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JOEL HAWKSLEY | The Roanoke Times
Sunday, October 13, 2013
BLACKSBURG — Late in the third quarter, as four Virginia Tech defensive players peeled themselves off the Pittsburgh quarterback following yet another sack, a wave of expectation seemed to sweep Lane Stadium.
Do you remember this feeling? The sense that Virginia Tech is in complete control of a game’s outcome?
For the second week in a row, the Hokies had it. Two 10-point wins — the latest a 19-9 victory over Pittsburgh on Saturday — that felt like something much breezier than that, like the horse that eases up to win by four lengths when he could have won by eight.
The formula is almost identical to the one that produced eight consecutive 10-win seasons, with one noticeable difference: The short pass has replaced the running game. But everything else — the dominant defense, the emphasis on ball security, the booming punts — is present, leading to six consecutive victories and a locked-up bowl berth by mid-October.
“It’s a little weight lifted off our shoulders,” said Tech quarterback Logan Thomas, whose team had to win its last two regular-season games of 2012 to continue its postseason streak. “But the thing is, we’re not just satisfied with that. We want 10 wins, an ACC championship and BCS bowls. That’s what we play for.”
Those goals don’t seem as self-restraining as they seemed to before last season, when “national championship or bust” was the mantra. The Hokies have a renewed appreciation for the formula, a newfound respect for the difficulty of winning games in bunches.
A 7-6 season can do that.
“Every time we came out to a game, I wasn’t extremely confident in what I was doing, what I was expecting to see,” Thomas recalled. “This year I’m completely confident. I understand what we’re trying to do offensively, and I think our team does too. We’re extremely proud of who we are as a program, getting back into our winning ways.”
Make no mistake: They’re getting there on the backs of these defenders, who are putting in vintage Tech performances seemingly every week now. Pitt has talented receivers but had no time to get them the ball — not with the Hokies buzzing around quarterback Tom Savage all afternoon.
And the Hokies are getting there with one of the game’s least flashy components: tremendous punting. A.J. Hughes boomed four kicks for an average of 52.8 yards — the longest single-game average for any Tech punter with at least three attempts in Frank Beamer’s tenure.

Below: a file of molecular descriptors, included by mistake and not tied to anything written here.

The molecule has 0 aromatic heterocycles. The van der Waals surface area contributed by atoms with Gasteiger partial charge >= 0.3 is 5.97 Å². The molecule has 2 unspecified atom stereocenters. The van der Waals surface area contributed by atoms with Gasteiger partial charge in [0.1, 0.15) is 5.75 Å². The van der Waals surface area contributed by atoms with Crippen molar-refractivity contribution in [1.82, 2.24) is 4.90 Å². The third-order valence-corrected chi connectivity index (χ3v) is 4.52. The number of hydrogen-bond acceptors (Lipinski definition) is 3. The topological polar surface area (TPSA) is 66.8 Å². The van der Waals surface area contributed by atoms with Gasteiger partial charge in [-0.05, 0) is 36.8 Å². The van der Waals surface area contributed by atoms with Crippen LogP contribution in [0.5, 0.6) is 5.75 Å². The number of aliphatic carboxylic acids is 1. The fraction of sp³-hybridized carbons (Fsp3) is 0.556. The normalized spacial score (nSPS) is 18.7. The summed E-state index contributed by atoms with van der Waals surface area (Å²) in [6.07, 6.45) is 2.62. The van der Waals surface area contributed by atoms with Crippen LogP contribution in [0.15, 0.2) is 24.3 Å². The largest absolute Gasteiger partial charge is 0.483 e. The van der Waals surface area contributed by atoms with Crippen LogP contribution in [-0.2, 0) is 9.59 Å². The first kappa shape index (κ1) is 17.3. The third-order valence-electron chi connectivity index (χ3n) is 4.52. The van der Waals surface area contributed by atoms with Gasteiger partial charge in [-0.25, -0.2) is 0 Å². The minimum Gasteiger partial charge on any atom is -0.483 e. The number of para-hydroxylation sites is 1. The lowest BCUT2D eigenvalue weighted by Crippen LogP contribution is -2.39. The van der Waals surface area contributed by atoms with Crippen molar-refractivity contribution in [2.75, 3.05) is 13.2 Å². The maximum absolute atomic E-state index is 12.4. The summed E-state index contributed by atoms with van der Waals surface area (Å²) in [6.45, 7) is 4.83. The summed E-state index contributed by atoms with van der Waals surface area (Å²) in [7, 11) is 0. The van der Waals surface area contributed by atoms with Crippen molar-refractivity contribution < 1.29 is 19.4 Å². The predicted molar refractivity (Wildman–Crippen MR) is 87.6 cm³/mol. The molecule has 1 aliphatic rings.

The Hokies hadn’t had a punter average 50 or more yards in a game since the 2006 Gator Bowl.
“Field position’s everything,” Beamer said. “The quickest way to get it is with your kicking game. And if your kickoff coverage team’s doing well, you establish it right there. … If you get the advantage of hidden yardage — them punting, you punting — it adds up at the end of the day.”
Yes, but what about the punchless running game? The fact that the offense only scored one touchdown? The fact that the offensive line seems to have pass blocking down but could carve out only a two-yards-per-carry rushing average?
Here’s a better question: Who cares?
The Hokies are finding ways to win, and the wins are coming with relative comfort thanks to the defense’s dominance. Nobody’s trying to do too much on either side of the ball — a major change from last season.
“I think we pressed in all aspects last year,” Thomas said. “I think the defense did for us, and we did for the defense.”
Even then, Thomas never had trouble sleeping the night before games. His mental state when he showed up for games, though? That has changed drastically.
“I just feel confident in what we’re trying to do,” Thomas said. “I feel well-prepared. I think that’s the big difference between now and last year.
“I just feel confident in the play-calling. I feel confident in the preparation that we go through, the way the offense is preparing for games and the way we’re understanding what the offense is built to do.”
What it’s built to do is what Tech offenses have been built to do for two decades. Take care of the ball. Strike when you can. Don’t be afraid to punt it away and let the defense work.
You saw it all on Saturday. And if you were there, you probably felt it, too.
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